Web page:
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Newly recognized Syrian coalition hits U.S. terrorist designation
Question of the Day
The leader of Syria’s opposition coalition urged the U.S. Wednesday to reconsider its decision to designate an al Qaeda-affiliated group fighting against President Bashar Assad’s regime as a foreign terrorist group.
Opposition leader Mouaz Alkhatib urged the U.S. to reconsider its terrorist designation of the Nusrah Front a day after President Obama formally recognized the National Coalition of Syrian Revolutionary and Opposition Forces as the legitimate representative of the Syrian people.
“We might disagree with some parties and their ideas and their political and ideological vision. But we affirm that all the guns of the rebels are aimed at overthrowing the tyrannical criminal regime,” he said, according to Reuters.
The State Department this week listed the Nusrah Front as one of the aliases of al Qaeda in Iraq, which was designated a terrorist organization in 2004. The group, which has strong support among Syrian rebels, also is known as Jabhat Nusra.
The U.S. action makes it illegal for U.S. citizens to provide material support to the Nusrah Front and freezes any assets the group may have in the United States.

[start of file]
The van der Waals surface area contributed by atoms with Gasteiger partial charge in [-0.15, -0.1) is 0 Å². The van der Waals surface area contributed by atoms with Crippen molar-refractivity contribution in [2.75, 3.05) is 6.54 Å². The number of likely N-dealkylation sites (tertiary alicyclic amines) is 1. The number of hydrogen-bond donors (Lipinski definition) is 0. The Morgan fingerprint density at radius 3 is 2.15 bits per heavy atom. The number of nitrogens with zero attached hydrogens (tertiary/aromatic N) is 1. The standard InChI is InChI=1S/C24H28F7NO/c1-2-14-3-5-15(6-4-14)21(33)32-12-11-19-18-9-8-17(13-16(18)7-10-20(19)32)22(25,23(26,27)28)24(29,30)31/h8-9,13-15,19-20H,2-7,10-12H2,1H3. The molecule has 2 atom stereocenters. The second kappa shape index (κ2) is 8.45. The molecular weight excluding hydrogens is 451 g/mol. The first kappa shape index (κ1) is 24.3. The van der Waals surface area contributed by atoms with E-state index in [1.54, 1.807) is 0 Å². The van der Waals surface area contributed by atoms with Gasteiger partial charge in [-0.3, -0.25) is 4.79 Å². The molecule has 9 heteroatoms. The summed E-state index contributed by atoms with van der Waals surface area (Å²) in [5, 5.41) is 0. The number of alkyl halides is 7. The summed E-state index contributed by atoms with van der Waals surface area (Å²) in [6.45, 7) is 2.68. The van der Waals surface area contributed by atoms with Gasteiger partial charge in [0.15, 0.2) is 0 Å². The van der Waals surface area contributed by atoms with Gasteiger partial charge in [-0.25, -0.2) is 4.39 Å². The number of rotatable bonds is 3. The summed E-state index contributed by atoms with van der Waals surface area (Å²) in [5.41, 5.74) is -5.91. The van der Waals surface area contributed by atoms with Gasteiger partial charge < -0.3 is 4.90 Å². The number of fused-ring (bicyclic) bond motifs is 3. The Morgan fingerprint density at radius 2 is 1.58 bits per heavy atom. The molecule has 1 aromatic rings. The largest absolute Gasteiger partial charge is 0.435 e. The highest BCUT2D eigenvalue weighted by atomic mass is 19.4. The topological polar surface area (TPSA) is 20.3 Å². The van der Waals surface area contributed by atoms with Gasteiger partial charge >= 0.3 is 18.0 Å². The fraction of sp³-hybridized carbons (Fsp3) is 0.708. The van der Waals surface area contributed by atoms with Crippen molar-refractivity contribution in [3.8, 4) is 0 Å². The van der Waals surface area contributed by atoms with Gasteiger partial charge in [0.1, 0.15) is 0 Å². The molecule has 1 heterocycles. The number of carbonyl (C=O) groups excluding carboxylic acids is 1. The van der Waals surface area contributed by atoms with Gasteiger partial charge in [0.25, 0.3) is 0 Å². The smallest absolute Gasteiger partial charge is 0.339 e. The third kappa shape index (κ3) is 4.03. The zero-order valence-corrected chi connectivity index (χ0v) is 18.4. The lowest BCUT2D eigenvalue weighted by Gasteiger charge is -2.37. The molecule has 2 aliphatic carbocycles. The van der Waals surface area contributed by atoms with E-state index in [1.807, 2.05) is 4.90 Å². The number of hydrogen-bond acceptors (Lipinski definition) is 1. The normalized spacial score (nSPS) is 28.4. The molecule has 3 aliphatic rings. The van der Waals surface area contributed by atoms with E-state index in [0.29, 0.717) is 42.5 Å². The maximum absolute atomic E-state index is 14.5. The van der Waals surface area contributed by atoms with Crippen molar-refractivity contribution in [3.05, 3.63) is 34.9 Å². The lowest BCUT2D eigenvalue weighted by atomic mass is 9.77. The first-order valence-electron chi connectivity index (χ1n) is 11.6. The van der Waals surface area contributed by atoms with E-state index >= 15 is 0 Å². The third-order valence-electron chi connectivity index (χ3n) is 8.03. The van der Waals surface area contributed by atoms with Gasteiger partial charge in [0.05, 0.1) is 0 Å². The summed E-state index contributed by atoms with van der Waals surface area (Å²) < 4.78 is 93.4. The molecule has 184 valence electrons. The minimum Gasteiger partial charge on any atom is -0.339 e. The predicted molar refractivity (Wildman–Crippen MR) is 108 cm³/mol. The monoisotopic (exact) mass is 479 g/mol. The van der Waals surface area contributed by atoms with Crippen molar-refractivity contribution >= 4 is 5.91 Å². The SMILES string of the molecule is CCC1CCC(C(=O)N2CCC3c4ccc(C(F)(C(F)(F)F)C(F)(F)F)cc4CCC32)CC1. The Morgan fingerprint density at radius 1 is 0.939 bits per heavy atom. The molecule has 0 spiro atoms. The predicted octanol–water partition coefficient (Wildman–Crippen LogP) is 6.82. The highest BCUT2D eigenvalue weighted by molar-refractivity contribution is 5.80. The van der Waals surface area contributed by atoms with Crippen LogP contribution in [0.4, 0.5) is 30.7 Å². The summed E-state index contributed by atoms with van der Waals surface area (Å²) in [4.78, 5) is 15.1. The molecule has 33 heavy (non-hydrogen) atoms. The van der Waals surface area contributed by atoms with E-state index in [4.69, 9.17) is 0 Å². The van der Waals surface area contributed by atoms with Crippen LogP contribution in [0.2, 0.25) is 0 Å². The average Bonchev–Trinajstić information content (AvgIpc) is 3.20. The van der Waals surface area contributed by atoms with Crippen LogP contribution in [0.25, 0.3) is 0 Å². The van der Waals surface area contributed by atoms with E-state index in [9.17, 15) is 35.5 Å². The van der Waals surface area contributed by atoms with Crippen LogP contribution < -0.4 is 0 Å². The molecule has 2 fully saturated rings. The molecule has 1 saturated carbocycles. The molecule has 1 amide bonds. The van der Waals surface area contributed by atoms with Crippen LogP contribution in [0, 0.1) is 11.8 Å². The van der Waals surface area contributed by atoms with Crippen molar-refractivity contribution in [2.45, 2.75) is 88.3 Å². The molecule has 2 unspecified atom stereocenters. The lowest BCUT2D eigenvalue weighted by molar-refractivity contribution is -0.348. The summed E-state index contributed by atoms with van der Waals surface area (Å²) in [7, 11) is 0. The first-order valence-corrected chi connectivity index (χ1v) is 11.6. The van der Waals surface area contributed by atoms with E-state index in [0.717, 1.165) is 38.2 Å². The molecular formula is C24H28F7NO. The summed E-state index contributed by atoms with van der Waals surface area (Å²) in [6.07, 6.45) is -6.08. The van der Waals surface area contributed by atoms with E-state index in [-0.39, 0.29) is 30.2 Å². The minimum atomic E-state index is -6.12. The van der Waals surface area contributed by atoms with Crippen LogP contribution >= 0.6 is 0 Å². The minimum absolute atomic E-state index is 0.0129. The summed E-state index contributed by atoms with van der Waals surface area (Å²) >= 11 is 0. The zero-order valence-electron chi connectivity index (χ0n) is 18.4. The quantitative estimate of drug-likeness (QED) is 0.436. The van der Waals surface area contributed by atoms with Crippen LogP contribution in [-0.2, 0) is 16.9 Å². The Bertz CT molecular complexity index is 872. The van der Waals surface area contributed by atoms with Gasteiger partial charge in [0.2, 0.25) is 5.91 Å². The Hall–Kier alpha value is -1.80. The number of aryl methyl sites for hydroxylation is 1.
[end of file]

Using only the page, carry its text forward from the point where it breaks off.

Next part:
Also Wednesday, U.S. officials told several news outlets that the Assad regime had begun using Scud missiles within Syria’s own territory, which would be a major escalation of its conflict with the rebels.
State Department spokeswoman Victoria Nuland said Wednesday that “we’re seeing missiles employed now,” but refused to confirm missile types.
Meanwhile, hours after Mr. Obama announced that the United States recognizes Syria’s opposition as that country’s legitimate leadership, more than 100 other countries did likewise on Wednesday.
At a Friends of Syria conference in Marrakech, Morocco, French Foreign Minister Laurent Fabius said Wednesday that recognition by the international community could allow for more humanitarian assistance — and possibly military aid — to the rebels.
Mr. Fabius said the European Union is renewing its weapons embargo on Syria every three months rather than annually to give it more flexibility as the situation on the ground changes.
“We want to have the ability to continue or to change our attitude on this point — the fact that the coalition, which is asking for the right to defend itself — is now being recognized by a hundred countries, yesterday the U.S. and first France, I think this is a very important point,” he said.
The State Department’s designation of the Nusrah Front as a foreign terrorist group threatens to strain ties between the United States and the newly recognized Syrian coalition.
© Copyright 2014 The Washington Times, LLC. Click here for reprint permission.
About the Author
Ashish Kumar Sen is a reporter covering foreign policy and international developments for The Washington Times.
Prior to joining The Times, Mr. Sen worked for publications in Asia and the Middle East. His work has appeared in a number of publications and online news sites including the British Broadcasting Corp., Asia Times Online and Outlook magazine.
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